Even for a film from Luis Buñuel’s Mexican period, The Criminal Life of Archibaldo de la Cruz—the on-screen title for which translates as Rehearsal for a Crime—is surprisingly obscure. Though this 1955 film came out on the artsy VHS label of Waterbearer Films in the late ‘90s, I only encountered it thanks to the tantalizing clips from it in Pedro Almodóvar’s Live Flesh (1997). Those sent me in search of the film, which turned out to be available on a French DVD. It was worth the effort, if only because it is perhaps the lightest and most purely playful film of Buñuel’s career. It’s an oddly charming black comedy dressed up as a kind of thriller.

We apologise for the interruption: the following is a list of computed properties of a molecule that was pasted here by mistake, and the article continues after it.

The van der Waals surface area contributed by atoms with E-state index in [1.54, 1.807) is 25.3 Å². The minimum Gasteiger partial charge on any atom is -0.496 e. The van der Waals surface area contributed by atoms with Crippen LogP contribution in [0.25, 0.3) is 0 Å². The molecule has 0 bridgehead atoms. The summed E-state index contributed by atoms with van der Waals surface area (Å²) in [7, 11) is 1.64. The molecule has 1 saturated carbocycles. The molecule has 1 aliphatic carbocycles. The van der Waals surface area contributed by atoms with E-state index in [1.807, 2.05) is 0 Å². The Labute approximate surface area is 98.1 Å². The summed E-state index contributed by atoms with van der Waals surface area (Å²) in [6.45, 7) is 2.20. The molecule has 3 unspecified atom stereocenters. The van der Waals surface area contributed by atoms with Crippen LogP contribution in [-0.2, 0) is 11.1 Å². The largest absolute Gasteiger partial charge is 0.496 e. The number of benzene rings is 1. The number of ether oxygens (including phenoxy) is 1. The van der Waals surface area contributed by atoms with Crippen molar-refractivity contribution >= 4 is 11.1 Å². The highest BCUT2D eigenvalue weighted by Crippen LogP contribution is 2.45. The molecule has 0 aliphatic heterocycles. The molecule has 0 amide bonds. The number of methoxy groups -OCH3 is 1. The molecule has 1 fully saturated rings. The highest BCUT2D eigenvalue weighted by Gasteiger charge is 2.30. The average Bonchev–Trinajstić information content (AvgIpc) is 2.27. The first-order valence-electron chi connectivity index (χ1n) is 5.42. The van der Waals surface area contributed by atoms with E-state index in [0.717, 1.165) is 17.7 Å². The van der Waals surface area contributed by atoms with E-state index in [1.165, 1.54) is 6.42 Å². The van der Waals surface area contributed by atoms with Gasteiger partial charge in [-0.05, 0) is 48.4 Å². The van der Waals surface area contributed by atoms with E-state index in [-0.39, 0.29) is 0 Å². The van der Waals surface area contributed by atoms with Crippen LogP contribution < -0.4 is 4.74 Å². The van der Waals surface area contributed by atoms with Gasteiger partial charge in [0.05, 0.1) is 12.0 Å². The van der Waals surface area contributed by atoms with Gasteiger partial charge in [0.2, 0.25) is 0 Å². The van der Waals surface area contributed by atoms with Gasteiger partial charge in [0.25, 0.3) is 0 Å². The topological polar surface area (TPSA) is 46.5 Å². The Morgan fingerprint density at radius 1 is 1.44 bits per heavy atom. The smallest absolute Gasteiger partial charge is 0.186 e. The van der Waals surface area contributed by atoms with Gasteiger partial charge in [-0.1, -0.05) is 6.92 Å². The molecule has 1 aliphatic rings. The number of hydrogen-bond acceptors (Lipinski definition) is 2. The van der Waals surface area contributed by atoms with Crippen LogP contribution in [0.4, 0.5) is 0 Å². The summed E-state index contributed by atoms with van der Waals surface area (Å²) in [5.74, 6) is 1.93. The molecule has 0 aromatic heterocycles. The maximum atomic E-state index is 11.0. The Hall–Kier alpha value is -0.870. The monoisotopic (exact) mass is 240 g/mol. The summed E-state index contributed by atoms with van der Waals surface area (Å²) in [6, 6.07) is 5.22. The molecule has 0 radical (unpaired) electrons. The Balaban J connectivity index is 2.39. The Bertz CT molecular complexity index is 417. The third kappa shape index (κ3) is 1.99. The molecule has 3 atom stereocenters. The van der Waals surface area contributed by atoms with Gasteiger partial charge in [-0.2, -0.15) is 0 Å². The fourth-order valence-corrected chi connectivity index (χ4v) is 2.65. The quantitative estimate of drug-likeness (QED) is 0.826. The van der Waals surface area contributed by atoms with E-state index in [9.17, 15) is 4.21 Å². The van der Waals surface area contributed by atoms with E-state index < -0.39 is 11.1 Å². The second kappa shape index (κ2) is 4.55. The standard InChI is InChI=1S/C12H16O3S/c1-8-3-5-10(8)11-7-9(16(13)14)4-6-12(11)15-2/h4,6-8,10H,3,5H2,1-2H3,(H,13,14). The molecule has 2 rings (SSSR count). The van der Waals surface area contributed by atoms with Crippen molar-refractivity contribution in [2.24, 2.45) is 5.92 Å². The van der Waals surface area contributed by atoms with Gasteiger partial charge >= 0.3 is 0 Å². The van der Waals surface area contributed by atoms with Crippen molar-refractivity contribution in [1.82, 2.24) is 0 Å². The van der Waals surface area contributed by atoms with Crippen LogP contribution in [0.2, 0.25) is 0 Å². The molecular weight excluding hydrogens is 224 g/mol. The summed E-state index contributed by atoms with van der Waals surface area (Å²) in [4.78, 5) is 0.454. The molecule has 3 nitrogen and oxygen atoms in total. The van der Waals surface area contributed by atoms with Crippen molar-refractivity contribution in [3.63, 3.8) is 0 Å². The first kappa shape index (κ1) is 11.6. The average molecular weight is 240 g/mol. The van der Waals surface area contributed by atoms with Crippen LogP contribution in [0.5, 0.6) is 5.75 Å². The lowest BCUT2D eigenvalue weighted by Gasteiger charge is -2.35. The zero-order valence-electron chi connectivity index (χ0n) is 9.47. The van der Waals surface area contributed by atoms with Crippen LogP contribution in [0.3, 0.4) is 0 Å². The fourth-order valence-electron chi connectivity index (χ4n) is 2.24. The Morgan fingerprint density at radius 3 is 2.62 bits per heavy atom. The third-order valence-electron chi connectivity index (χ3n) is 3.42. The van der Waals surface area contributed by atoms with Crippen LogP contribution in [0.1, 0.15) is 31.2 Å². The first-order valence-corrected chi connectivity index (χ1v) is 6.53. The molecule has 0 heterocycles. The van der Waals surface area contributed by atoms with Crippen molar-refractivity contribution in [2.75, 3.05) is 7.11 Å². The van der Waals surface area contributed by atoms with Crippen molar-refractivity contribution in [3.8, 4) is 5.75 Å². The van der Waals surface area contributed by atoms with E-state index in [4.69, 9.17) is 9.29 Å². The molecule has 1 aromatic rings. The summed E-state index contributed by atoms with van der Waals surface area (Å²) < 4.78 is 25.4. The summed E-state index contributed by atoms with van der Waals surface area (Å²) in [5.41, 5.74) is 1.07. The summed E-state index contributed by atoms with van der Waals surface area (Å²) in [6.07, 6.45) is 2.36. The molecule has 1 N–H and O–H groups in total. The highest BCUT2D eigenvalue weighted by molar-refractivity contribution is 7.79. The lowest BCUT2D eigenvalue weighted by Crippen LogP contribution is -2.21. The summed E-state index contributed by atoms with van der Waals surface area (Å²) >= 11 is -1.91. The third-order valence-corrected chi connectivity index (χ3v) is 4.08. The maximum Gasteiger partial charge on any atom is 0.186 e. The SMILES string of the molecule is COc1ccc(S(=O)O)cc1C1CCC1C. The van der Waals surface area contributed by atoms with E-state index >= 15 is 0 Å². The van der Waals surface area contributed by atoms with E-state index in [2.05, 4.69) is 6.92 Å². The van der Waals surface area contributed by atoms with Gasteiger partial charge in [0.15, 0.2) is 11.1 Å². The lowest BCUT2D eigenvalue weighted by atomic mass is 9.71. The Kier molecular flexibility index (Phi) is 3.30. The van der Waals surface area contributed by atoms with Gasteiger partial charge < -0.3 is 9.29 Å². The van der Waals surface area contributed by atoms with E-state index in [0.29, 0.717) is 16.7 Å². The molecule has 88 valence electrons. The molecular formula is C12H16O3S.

Aspects of it may remind you of Chaplin’s Monsieur Verdoux (1947) and Preston Sturges’ Unfaithfully Yours (1948), but in reality it more closely resembles a dark-humored variant on Ernst Lubitsch’s Heaven Can Wait (1943). Indeed, the structural device of having Archibaldo de la Cruz (Ernesto Alonso from Buñuel’s Wuthering Heights) confess his “crimes” to a police commissioner (Carlos Riquelme) is almost identical to Don Ameche presenting himself to Laird Cregar’s Satan in the Lubitsch picture—as are the results. In essence, de la Cruz is a delusional man, who dreams of committing the perfect murder—an idea born of a childhood incident. And, as presented, he has some fairish—if somewhat misogynistic—reasons for these ideas. He plans and schemes and rehearses, but things never go right—or at least they never go right in the way he intends. Saying more would be unfair to the film, since much of its charm comes from the surprise of how what goes wrong manifests itself. Yes, it’s Buñuel lite, but it’s nicely tasty in the bargain.